Previous 1 2 3 4 5 Next 128 Replies Latest reply: Oct 24, 2011 12:59 PM by MadMacs0 Go to original post
  • MadMacs0 Level 5 Level 5 (4,660 points)

    Sam Beaver wrote:

     

    thanks for the heads up. this install flash thing had popped open earlier today, but never got around to installing it.

    Any luck on a URL for this thing?  We really need to get this thing to the right folks.  It should still be in your browser history.  Send the URL in a message to <makeupanyname>@mailinator.com and let us know what "makeupanyname" is.

  • Linc Davis Level 10 Level 10 (173,125 points)

    If you installed a trojan, as you say you did, and you haven't removed it, then no, you're not safe. I don't know what you installed, nor do I know whether the information being promulgated about one particular trojan (not necessarily the same one) is accurate.

     

    What I would do in your place is to back up my data, erase the startup volume, reinstall the OS, run Software Update, then carefully restore my user files, including only what I recognized as legitimate. I'd also reinstall all my third-party software from fresh downloads or original media.

  • andyBall_uk Level 7 Level 7 (20,490 points)

    >>If you installed a trojan, as you say you did...

     

    Steve didn't say that - just that he had what may be the dmg of a genuine beta of Flash. If finder doesn't say where its from, or it's not from adobe/macromedia - then Steve should worry.

  • SteveKir Level 3 Level 3 (545 points)

    Thanks. Will do.

     

    Final question: Do youknow what the risks are? Eg., keyboard logging (which must be the most dangerous), corrupting system files, email or internet snooping, etc. etc.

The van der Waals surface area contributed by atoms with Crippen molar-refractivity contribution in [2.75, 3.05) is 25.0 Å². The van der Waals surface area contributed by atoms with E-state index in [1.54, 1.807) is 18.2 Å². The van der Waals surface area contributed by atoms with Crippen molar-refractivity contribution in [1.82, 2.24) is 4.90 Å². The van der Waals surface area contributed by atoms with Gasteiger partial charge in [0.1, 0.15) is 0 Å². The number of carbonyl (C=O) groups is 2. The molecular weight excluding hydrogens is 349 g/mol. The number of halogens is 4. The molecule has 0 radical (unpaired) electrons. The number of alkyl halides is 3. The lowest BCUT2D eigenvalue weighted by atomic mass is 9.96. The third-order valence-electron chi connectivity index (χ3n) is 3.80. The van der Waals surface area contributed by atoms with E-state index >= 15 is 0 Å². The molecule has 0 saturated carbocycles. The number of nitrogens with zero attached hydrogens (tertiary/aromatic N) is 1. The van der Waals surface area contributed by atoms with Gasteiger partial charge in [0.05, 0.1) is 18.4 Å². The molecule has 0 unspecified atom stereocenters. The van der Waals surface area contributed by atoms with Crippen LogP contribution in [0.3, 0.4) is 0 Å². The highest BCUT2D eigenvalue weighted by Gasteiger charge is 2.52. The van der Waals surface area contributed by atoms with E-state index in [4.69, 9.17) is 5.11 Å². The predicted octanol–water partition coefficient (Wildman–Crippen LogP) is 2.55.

• WZZZ Level 6 Level 6 (12,775 points)

    SteveKir wrote:

     

    Thanks. Will do.

     

    Final question: Do youknow what the risks are? Eg., keyboard logging (which must be the most dangerous), corrupting system files, email or internet snooping, etc. etc.

    I don't think anyone knows just yet. It's only just now being analyzed. Intego seems to be one of the first to the game. Maybe Intego will give an update.

     

    There hasn't been an XProtect update since the 24th, which was for the OSX Revir.A Trojan. So I don't think Apple has included this yet.

  • SteveKir Level 3 Level 3 (545 points)

    andyBall_uk wrote:

     

    If finder doesn't say where its from..

     

    So how can I use Finder to discover where it is from? GetInfo does not show that. It often includes a copyright reference, although a producer of malware could do that.

  • Király Level 6 Level 6 (9,595 points)

    Hi Ralph,

     

    The easiest way to get rid of it is to restore the last full system backup that was made before the "oops" moment.  Had you been using Time Machine?  If not, what other recent backups do you have? 

  • MaryThomas Level 1 Level 1 (30 points)

    > What I would do in your place is to

    > back up my data,

    > erase the startup volume,

     

    In Disk Utility? Erase the drive ABOVE where it says Macintosh HD?

     

    > reinstall the OS,

     

    How does one do that with a 2011 MacBook Air? Information I found about Lion Recovery

    http://support.apple.com/kb/HT4718